zation he opened the turret, got out, picked up the wounded, and ordered his riflemen out of ditches. He continued going up the valley standing up in the turret of his tank, so his men could see him. A mortar shell hit his tank, destroying both his hands and fracturing his face and arms. He was knocked unconscious by the blast, but upon coming to his first question was to ask who else had been hurt. He then resumed radio command until the objective was reached, at which point he went into shock. There was no sense of guilt about leaving his company. He volunteered the statement that his anger at being ordered to split his unit against his own better judgment made him more reckless.

I have only hinted at the psychological factors which are obvious in their presence and complex in their operation. That which I would like to underline at this point, however, is the fact that these statements indicate that there are probably physiological differences which are concomitant and concurrent with psychological differences.

Inasmuch as we have little direct evidence of the physiology involved in these two different types of reaction to wounding, further explanations can be sought by drawing upon available experimental data. Such experimental data include the work of Funkenstein, et al., at Harvard, on the "Experimental Evocation of Stress," in which experimental psychological stress is correlated with certain psysiological responses, as measured by ballistocardiograph patterns, blood pressure and pulse rate. In their 70 subjects, two major responses, analogous to the two major types of responses to combat wounds, were noted: (1) those which were characterized by anger being directed outward, and (2) those characterized by anger directed inward toward the self. These two physiological patterns correspond to those which can be obtained by injections of norepinephrine and epinephrine respectively.

Captain Morton F. Reiser, of the Neuropsychiatry Division of the Army Medical Service Graduate School, has recently contributed some significant measurements tending to refine and extend Dr. Funkenstein's thesis. Correlating simultaneous recordings of the ballistocardiograph, EKG, pulse rate and blood pressure with tape recordings of interviews with young healthy males, he has demonstrated an "epinephrine" physiological pattern (high cardiac output, rapid pulse rate, wide pulse pressure, and little change in mean blood pressure indicative of decreased peripheral resistance) in those subjects in whom anger was not expressed during the stressful interview. In those subjects expressing open anger, there was demonstrated a norepinephrine pattern of physiological response, namely, no change in cardiac output and pulse rate, and a rise in mean blood pressure, indicating a rise in peripheral resistance.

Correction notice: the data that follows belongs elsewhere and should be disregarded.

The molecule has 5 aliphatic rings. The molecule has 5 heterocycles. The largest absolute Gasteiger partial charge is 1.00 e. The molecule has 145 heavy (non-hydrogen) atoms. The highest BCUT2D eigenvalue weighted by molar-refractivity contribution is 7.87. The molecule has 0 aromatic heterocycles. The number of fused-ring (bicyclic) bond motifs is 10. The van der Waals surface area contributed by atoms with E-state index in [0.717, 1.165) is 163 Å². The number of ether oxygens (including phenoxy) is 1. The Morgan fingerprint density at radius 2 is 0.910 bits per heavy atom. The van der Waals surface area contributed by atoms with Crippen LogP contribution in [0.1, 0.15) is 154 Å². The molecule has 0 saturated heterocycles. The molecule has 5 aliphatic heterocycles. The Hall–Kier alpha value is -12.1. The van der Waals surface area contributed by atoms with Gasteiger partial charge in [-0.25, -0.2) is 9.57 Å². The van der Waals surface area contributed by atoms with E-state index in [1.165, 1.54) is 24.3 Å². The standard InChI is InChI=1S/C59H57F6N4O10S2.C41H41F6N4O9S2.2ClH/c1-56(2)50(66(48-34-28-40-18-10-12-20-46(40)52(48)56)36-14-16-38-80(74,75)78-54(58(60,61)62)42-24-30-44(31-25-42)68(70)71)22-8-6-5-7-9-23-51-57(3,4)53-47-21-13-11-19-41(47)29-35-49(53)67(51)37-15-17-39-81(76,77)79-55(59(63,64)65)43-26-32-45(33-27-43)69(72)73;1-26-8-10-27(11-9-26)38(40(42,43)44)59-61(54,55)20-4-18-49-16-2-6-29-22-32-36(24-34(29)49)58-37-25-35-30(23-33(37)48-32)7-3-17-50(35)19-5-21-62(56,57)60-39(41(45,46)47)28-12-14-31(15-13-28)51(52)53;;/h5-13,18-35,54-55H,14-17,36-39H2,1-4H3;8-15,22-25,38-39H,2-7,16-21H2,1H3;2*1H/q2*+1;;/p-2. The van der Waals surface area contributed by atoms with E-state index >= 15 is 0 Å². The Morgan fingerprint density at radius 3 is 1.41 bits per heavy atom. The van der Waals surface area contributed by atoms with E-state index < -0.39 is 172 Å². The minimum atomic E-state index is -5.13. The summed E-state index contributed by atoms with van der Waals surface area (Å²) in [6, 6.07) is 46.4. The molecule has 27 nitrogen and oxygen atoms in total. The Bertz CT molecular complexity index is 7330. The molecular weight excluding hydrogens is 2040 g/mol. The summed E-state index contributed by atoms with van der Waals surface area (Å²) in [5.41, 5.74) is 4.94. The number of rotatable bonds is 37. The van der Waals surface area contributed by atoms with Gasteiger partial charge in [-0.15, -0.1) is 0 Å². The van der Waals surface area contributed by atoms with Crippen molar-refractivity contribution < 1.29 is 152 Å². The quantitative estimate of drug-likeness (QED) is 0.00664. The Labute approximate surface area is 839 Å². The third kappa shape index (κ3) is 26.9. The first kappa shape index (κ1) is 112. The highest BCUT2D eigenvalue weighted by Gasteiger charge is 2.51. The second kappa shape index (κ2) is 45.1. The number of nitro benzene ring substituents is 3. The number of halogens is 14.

I must at this point ask for forbearance from the physiologists among you for this presumptuous oversimplification of their specialty. However, I do so only to suggest the possibility of a method of closer collaborative effort between physiologist and psychiatrist. Specifically, it would appear on an a priori basis that the norepinephrine type of physiological response to stress, with its specific psychological component (outward directed anger), is a more effective pattern of behavior for combat purposes than the epinephrine type of response. To this end it would appear profitable to explore the possibilities of delineating those psychological factors which can be manipulated to favor the norepinephrine type of psycho-physiological response to stress. It has been demonstrated that any given individual is capable of both types of physiological response, and it is to be noted that immediate environmental factors influence the manner in which the subject responds to the experimental stress. That is, when the interviews in Captain Reiser's study were conducted by an educated, well-trained enlisted man, there was a freer expression of anger outward by the subjects. The responses obtained to similar interviews conducted by a captain in the Medical Corps contained very few outward expressions of anger, and correspondingly fewer norepinephrine-like patterns were obtained with the physiological measurements. This is not evidence against the existence of individual tendencies to respond more often or more strongly in one direction or another. The multiplicity of psychological factors involved in even this simplified laboratory situation indicates the need for further study to determine the more crucial psychological factors.

There are few published reports of direct psychiatric observation of subjects at the moment of wounding. I know of none dealing specifically with this problem of different types of reaction to acute injury, although I have by no means covered the extensive literature in this general area. We can, however, refer to some of the systematic observations upon convalescent combat cases and see if these findings elucidate the retrospective reports from the wounded about their reactions to being wounded. In February 1954, Noble, Roudebush and Price published in the American Journal of Psychiatry a report of their study of 53 amputees on the orthopedic wards of the U. S. Naval Hospital in Bethesda and of Walter Reed Army Medical Center. One aspect of their data which may be pertinent to the study of how acute wounds are handled by the wounded pertains to the various defenses employed by the amputees to avoid anxieties over separation, loss of body parts, aggressive feelings and passivity. These defenses included denial of loss in a variety of ways, displacement of feelings from the genital organs to the amputated extremity, projection of their own